Nikon 70-200mm f/4G ED VR AF-S Nikkor

Lens Reviews / Nikon Lenses i Lab tested

Most people tend to think of image stabilization as being mainly for telephoto lenses. While it's true that their longer focal lengths tend to magnify the effects of camera shake, image stabilization can provde a very useful assist at wider angle focal lengths as well; anyone who's ever tried to blur the image of a waterfall, while keeping the surrounding landsape tack-sharp knows exactly what I'm talking about.

At 70mm, the new vibration reduction system is pretty amazing, offering at least four stops of hand-holding steadiness, and potentially more than that depending on how picky you are. Rob managed to get some keepers at the 1/2s and one second marks, which is pretty impressive.

Mouse over this chart to show results with IS activated.

At 200mm it's a different (and complicated) story. There is improvement when vibration reduction is enabled, it just doesn't seem to produce the same amazing difference as noted above. Rather, there is generalized improvement throughout the range (including one particularly great result at 1/8s). We're still reviewing the results at 200mm, so take it with a grain of salt for now.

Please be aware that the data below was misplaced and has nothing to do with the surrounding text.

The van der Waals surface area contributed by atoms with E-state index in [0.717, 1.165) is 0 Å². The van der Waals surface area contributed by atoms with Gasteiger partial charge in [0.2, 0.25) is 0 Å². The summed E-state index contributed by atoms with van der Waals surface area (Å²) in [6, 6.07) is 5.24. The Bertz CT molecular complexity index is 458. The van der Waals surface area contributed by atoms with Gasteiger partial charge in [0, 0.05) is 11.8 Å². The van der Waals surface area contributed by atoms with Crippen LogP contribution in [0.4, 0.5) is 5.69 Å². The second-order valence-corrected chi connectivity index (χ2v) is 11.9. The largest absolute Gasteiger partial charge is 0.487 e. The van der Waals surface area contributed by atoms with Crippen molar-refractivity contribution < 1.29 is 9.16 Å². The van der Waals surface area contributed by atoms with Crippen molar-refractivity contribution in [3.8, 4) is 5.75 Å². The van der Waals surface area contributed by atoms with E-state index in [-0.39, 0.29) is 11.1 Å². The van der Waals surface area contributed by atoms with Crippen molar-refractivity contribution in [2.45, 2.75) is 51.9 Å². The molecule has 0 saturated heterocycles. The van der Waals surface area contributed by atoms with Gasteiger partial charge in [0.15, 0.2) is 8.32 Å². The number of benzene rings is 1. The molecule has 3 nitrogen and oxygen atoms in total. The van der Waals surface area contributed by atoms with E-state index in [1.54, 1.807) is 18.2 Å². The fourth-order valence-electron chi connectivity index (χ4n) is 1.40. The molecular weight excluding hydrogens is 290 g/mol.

Mouse over this chart to show results with IS activated.

Image Stabilization systems tend to provide more benefit to less-stable shooters than very steady ones, so most users will see the same or greater amounts of shake reduction than we measured here. You can read more about our IS test methodology here: SLRgear IS Test Methodology, v2.